Prop 65 is a California law that requires food sold in California to disclose on the label if it contains any material that is on California’s Proposition 65 list of “chemicals of concern.” The ever-growing “list” includes such chemicals as acrylamide, which naturally occurs at very low levels on certain foods when they are cooked. For example, when you roast coffee beans, they develop acrylamide, and a small amount is in your coffee. When you fry potato chips a small amount is on the surface of the chips. When you bake cookies a small amount is in the cookie. Acrylamide is a suspected carcinogen at high levels based upon animal studies. But — for obvious ethical reasons — it has never been tested in humans. Prop 65 allows the California Attorney General to sue to enforce the warning label requirement, and allows private parties to do so as well.
Because acrylamide is considered a probable carcinogen in humans, Prop 65 requires food manufacturers whose products contain trace amounts of acrylamide to post the following warning on their packaging: "Consuming this product can expose you to acrylamide, which is known to the State of California to cause cancer."
The California Chamber of Commerce filed a lawsuit challenging the requirement for this warning based on the fact that the science as to acrylamide's role in causing cancer to humans at very low levels is unclear and disputed. The Chamber argued that requiring manufacturers to post the required Prop 65 acrylamide warning unconstitutionally requires them to make a statement that is not factually true and is controversial: that consuming a product with low levels of acrylamide in it may cause cancer. The Chamber moved for a preliminary injunction to bar the warning requirement while their lawsuit is pending. The Court granted the motion in an order dated March 29, 2021.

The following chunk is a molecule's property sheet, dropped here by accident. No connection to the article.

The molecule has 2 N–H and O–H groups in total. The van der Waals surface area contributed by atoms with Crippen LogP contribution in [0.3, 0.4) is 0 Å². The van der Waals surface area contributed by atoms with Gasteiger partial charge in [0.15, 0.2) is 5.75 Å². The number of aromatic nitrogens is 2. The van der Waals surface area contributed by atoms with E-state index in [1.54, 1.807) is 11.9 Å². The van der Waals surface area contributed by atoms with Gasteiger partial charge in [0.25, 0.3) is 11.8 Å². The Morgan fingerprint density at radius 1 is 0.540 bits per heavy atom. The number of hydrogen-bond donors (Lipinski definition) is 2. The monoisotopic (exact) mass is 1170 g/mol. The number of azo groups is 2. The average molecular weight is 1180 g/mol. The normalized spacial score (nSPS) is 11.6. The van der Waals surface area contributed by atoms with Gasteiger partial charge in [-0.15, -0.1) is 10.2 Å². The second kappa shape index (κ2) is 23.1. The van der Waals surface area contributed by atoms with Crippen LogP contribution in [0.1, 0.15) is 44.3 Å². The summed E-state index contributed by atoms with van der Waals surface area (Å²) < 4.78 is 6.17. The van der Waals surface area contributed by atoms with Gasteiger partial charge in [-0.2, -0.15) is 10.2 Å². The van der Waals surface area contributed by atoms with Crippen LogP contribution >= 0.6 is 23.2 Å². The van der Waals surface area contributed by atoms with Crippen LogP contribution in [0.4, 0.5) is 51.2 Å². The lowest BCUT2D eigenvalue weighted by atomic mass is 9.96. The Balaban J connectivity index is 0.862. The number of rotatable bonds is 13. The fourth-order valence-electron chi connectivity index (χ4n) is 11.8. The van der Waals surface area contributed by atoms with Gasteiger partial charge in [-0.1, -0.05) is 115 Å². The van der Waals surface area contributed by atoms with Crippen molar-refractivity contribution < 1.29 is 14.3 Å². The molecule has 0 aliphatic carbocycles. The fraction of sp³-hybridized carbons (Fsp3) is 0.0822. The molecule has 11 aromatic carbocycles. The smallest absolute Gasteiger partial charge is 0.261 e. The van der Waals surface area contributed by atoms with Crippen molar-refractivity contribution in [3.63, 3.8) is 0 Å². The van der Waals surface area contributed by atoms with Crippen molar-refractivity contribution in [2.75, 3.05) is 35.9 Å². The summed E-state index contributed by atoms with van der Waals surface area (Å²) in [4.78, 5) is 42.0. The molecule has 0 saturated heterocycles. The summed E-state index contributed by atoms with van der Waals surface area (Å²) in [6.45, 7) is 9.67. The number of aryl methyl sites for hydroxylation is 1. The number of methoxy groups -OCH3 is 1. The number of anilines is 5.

Applying the standard for granting an injunction while a case is pending — known as a "preliminary injunction" — the court found that the requested injunction was appropriate because the Chamber was "likely to succeed on the merits" of its legal challenge to the required warning. The court ruled that until the case is decided or until further order of the court, neither the California AG nor any private party may commence a lawsuit to enforce the acrylamide warning label requirement.
This decision has major significance for food manufacturers who may be subject to the acrylamide warning requirement. Further developments in the case will determine whether the warning will be rejected altogether, or substantially modified.